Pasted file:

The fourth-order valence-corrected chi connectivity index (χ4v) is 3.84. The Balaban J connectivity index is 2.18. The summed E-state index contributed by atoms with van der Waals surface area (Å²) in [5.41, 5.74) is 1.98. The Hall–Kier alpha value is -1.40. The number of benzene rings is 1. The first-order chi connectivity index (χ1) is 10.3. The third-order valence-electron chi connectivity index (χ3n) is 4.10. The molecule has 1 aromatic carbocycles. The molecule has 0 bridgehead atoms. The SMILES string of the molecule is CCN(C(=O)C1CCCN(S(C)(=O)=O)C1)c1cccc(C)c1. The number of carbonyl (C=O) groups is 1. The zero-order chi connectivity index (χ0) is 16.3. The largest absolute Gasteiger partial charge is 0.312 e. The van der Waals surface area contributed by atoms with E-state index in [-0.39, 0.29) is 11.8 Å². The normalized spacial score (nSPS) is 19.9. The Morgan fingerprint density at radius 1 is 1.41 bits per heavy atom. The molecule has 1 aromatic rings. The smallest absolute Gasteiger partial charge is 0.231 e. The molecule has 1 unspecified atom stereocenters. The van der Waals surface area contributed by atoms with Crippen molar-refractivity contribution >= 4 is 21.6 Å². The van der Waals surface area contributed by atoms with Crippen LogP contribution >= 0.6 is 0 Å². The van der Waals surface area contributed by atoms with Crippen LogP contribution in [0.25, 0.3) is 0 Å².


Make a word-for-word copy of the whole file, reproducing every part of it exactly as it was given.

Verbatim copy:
The fourth-order valence-corrected chi connectivity index (χ4v) is 3.84. The Balaban J connectivity index is 2.18. The summed E-state index contributed by atoms with van der Waals surface area (Å²) in [5.41, 5.74) is 1.98. The Hall–Kier alpha value is -1.40. The number of benzene rings is 1. The first-order chi connectivity index (χ1) is 10.3. The third-order valence-electron chi connectivity index (χ3n) is 4.10. The molecule has 1 aromatic carbocycles. The molecule has 0 bridgehead atoms. The SMILES string of the molecule is CCN(C(=O)C1CCCN(S(C)(=O)=O)C1)c1cccc(C)c1. The number of carbonyl (C=O) groups is 1. The zero-order chi connectivity index (χ0) is 16.3. The largest absolute Gasteiger partial charge is 0.312 e. The van der Waals surface area contributed by atoms with E-state index in [-0.39, 0.29) is 11.8 Å². The normalized spacial score (nSPS) is 19.9. The Morgan fingerprint density at radius 1 is 1.41 bits per heavy atom. The molecule has 1 aromatic rings. The smallest absolute Gasteiger partial charge is 0.231 e. The molecule has 1 unspecified atom stereocenters. The van der Waals surface area contributed by atoms with Crippen molar-refractivity contribution >= 4 is 21.6 Å². The van der Waals surface area contributed by atoms with Crippen LogP contribution >= 0.6 is 0 Å². The van der Waals surface area contributed by atoms with Crippen LogP contribution in [0.25, 0.3) is 0 Å².